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Lakers a long way from OK

Thunder rolls behind Westbrook, Durant, and leads L.A. by seven games in West.

December 07, 2012|By Mike Bresnahan
  • Russell Westbrook, right, celebrates with teammate Kevin Durant
Russell Westbrook, right, celebrates with teammate Kevin Durant (Larry W. Smith / EPA )

OKLAHOMA CITY — This wasn't supposed to happen after the James Harden trade created a clear path for the Lakers in the Western Conference.

This wasn't part of the plan after Steve Nash was acquired in July and Dwight Howard a month later.

This was meant to be the Lakers' conference, their season, their return to the NBA Finals.

Instead they fell seven games behind the Oklahoma City Thunder after a 114-108 loss Friday to the Thunder at Chesapeake Energy Arena.

Seven games by the seventh of December.

"That's really like, wow," Metta World Peace said after several awkward seconds of letting the concept sink in. "That's a lot. Again, wow. I can't believe it."

It's true.

The Lakers (9-11) still can't win consistently on the road, falling to 2-6 away from Staples Center, and they certainly don't like playing defense.

They let Oklahoma City (16-4) score 41 points in the second quarter, a whopping 67 by halftime.

Russell Westbrook had 27 points and five assists in the first half, becoming the first Seattle/Oklahoma City player with 27 or more points before halftime since Gary Payton against Washington. The year was 2000.

Kobe Bryant had 35 points and seven assists but didn't make it to halftime without starting to boil, cursing and yelling out, "Pass me the ball" as he walked to the bench for a timeout with 2:26 left in the second quarter.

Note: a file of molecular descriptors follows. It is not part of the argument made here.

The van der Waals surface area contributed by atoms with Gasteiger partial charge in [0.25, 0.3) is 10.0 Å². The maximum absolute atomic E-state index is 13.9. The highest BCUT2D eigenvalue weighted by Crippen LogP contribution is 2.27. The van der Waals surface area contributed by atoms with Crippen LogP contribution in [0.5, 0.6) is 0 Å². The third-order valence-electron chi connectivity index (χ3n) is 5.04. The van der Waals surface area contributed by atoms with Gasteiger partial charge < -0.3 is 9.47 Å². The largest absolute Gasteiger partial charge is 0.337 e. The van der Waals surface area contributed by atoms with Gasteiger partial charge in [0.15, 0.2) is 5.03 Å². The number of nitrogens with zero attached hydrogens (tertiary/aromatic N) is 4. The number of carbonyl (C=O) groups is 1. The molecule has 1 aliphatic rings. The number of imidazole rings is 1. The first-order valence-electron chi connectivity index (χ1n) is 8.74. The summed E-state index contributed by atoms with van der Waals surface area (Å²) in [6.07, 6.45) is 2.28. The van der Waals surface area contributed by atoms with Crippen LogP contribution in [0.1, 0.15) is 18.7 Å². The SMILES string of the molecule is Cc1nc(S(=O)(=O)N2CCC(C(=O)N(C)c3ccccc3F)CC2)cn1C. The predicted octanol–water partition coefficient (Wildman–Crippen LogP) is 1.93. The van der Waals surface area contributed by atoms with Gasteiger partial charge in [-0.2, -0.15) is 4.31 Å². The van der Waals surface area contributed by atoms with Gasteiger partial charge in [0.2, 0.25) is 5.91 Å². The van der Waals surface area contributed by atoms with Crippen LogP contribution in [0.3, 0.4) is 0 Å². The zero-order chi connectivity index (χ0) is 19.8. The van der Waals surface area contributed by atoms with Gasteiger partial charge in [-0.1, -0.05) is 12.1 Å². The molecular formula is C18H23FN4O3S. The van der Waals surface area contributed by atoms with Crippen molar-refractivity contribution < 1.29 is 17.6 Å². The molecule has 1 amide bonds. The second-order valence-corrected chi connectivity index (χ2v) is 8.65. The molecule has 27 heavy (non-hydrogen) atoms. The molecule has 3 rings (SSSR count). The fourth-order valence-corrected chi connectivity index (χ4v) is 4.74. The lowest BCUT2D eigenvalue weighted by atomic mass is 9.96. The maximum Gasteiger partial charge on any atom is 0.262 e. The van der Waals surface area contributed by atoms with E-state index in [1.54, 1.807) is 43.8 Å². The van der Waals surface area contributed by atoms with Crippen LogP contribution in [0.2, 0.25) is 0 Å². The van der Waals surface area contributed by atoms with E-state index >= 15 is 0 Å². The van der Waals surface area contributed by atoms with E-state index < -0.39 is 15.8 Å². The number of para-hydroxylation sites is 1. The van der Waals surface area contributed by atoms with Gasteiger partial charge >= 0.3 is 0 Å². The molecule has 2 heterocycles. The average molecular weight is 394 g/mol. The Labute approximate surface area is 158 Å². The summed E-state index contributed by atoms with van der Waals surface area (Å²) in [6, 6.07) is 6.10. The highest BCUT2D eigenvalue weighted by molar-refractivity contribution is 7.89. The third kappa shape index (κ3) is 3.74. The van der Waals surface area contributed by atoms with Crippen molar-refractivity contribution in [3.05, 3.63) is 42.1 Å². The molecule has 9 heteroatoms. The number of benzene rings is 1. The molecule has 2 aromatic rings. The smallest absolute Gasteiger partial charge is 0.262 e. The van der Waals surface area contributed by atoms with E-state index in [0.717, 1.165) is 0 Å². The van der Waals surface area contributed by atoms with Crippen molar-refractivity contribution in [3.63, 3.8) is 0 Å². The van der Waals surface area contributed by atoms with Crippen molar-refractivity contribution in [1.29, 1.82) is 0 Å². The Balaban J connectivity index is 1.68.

Then he didn't get back on defense, angry he didn't draw a foul on a drive.

Bryant cursed to himself after Westbrook hit a three-pointer and was fouled by Chris Duhon, leading to a four-point play with 45 seconds left in the second quarter.

The Lakers played slightly better defense that quarter than you'd find in an All-Star game. Close call, though.

To the Lakers' credit, Westbrook scored only six points the rest of the way (Kevin Durant had 36, though). Also, a 33-point fourth quarter cut into a 19-point Thunder lead.

Bryant was satisfied enough to stick around and hug four Thunder players near midcourt, a postgame rarity for him.

"We're getting better," said Howard, who had 23 points and 18 rebounds. "This is not on anybody's timetable but ours and we have to be patient and understand this is a process. Despite the loss, we did a lot of great things in the second half that we haven't been doing for the past couple of games."

It was a small plus in a season full of minuses.

Other defensive lowlights this week included the 40-point fourth quarter the Lakers gave up to Orlando and the yelling match Bryant and Howard displayed in New Orleans after mix-ups on defensive assignments.

It was actually Howard, not Bryant, who continued that war of words on the bench, the first-year Lakers addition standing up to the 17-year veteran.

It would take a long time to find the last time that happened on the Lakers, though Chucky Atkins once referred to Bryant derisively as the general manager and, of course, Shaquille O'Neal had no problem confronting Bryant on the court, wherever, whatever, whenever.

Paradoxically, Bryant was irritated that night that Howard called him out publicly like that, even though Bryant does it almost nightly to teammates.

That's the Lakers. Wonderful chemistry all around.

It's can only get better, presumably.

Pau Gasol did not play Friday because of tendinitis in his knees and Nash missed his 18th consecutive game because of a fracture in his lower left leg.

But can those two former All-Stars really help the Lakers get past the Thunder?

The Lakers lost all four games in Oklahoma City last season, including three in the playoffs, by an average of 15.5 points.

To be continued, with the Lakers needing to make up a lot of ground in the standings this early in the season.

mike.bresnahan@latimes.com

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